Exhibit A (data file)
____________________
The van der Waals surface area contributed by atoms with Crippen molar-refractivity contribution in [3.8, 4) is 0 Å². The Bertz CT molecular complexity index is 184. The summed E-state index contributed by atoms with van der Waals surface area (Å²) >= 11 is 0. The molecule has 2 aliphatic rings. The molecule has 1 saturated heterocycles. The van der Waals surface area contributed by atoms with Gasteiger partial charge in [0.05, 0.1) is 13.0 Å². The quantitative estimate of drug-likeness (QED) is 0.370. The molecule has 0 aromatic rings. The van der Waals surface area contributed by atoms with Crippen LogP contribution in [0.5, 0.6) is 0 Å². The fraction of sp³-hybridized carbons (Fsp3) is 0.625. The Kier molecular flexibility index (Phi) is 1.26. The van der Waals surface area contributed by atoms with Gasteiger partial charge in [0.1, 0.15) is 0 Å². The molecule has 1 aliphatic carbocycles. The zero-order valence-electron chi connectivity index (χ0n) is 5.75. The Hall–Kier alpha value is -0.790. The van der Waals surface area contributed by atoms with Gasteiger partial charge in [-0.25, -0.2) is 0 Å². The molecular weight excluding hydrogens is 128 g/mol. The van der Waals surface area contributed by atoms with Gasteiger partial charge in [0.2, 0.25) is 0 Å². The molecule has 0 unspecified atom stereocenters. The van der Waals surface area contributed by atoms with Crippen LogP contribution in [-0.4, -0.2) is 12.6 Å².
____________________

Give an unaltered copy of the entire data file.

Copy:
The van der Waals surface area contributed by atoms with Crippen molar-refractivity contribution in [3.8, 4) is 0 Å². The Bertz CT molecular complexity index is 184. The summed E-state index contributed by atoms with van der Waals surface area (Å²) >= 11 is 0. The molecule has 2 aliphatic rings. The molecule has 1 saturated heterocycles. The van der Waals surface area contributed by atoms with Gasteiger partial charge in [0.05, 0.1) is 13.0 Å². The quantitative estimate of drug-likeness (QED) is 0.370. The molecule has 0 aromatic rings. The van der Waals surface area contributed by atoms with Crippen LogP contribution in [0.5, 0.6) is 0 Å². The fraction of sp³-hybridized carbons (Fsp3) is 0.625. The Kier molecular flexibility index (Phi) is 1.26. The van der Waals surface area contributed by atoms with Gasteiger partial charge in [0.1, 0.15) is 0 Å². The molecule has 1 aliphatic carbocycles. The zero-order valence-electron chi connectivity index (χ0n) is 5.75. The Hall–Kier alpha value is -0.790. The van der Waals surface area contributed by atoms with Gasteiger partial charge in [-0.25, -0.2) is 0 Å². The molecular weight excluding hydrogens is 128 g/mol. The van der Waals surface area contributed by atoms with Gasteiger partial charge in [0.2, 0.25) is 0 Å². The molecule has 0 unspecified atom stereocenters. The van der Waals surface area contributed by atoms with Crippen LogP contribution in [-0.4, -0.2) is 12.6 Å².